8. The method of claim 7, wherein the RACH is based on a configuration of the at least one serving cell.
9. The method of claim 6, wherein the accessing comprises transmitting a random access channel (RACH) based on a configuration of the plurality of nodes.
10. The method of claim 1, wherein the SIB is received through a CoMP transmission or a unicast transmission.
11. The method of claim 1, wherein the SIB is a master information block (MIB).
12. An apparatus for wireless communications, comprising:
logic for receiving a system information block (SIB) with an indication of a coordinated multipoint (CoMP) identification linked to one or more channel state information reference signal (CSI-RS) ports from a plurality of nodes; and
logic for monitoring signals transmitted on the CSI-RS ports linked to the CoMP identification.
13. The apparatus of claim 12, wherein the monitoring is performed after entering an idle mode.
14. The apparatus of claim 12, wherein the plurality of nodes comprise remote radio heads (RRHs) with different cell identifications.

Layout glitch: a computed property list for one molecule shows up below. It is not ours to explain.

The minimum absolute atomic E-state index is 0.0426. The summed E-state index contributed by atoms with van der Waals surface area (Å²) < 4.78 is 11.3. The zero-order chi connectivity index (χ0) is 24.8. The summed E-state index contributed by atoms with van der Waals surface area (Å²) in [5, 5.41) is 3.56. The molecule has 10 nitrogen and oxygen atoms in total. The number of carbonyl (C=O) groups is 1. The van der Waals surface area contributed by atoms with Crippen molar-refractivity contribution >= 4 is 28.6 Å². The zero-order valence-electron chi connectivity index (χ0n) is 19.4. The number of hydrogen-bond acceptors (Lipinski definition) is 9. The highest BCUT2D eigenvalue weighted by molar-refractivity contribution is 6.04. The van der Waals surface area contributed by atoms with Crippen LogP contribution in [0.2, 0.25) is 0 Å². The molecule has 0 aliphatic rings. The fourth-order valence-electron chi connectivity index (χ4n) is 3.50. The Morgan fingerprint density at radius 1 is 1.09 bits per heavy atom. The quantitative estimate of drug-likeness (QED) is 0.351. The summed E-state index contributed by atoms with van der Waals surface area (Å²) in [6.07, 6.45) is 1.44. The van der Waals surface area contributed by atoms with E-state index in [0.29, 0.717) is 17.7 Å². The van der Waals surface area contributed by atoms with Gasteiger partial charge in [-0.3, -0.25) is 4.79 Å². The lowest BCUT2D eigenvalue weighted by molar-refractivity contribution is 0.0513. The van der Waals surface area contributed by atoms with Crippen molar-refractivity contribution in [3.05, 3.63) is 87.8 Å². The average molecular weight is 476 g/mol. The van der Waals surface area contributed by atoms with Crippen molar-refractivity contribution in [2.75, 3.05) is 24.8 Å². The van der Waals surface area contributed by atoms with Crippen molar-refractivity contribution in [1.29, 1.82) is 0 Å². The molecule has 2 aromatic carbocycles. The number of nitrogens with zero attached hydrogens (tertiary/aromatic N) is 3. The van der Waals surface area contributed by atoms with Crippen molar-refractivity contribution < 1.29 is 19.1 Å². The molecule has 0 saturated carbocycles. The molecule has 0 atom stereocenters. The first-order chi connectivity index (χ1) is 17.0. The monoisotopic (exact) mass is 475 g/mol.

15. The apparatus of claim 12, further comprising:
logic for determining a CoMP reference signal received power (RSRP) based on the monitored signals.
16. The apparatus of claim 15, further comprising:
logic for computing a CoMP reference signal received quality (RSRQ) as a ratio of the CoMP RSRP to a received signal strength indicator (RSSI).
17. The apparatus of claim 12, further comprising:
logic for receiving, from each of the plurality of nodes, a broadcast paging transmission as part of a CoMP transmission; and
logic for accessing at least one serving cell after receiving the broadcast paging transmission.
18. The apparatus of claim 17, wherein the logic for accessing comprises:
logic for searching for the at least one serving cell; and
logic for transmitting a random access channel (RACH) on a configured channel of the at least one serving cell.
19. The apparatus of claim 18, wherein the RACH is based on a configuration of the at least one serving cell.
20. The apparatus of claim 17, wherein the logic for accessing comprises logic for transmitting a random access channel (RACH) based on a configuration of the plurality of nodes.
21. The apparatus of claim 12, wherein the SIB is received through a CoMP transmission or a unicast transmission.
22. The apparatus of claim 12, wherein the SIB is a master information block (MIB).
23. An apparatus for wireless communications, comprising:
means for receiving a system information block (SIB) with an indication of a coordinated multipoint (CoMP) identification linked to one or more channel state information reference signal (CSI-RS) ports from a plurality of nodes; and
means for monitoring signals transmitted on the CSI-RS ports linked to the CoMP identification.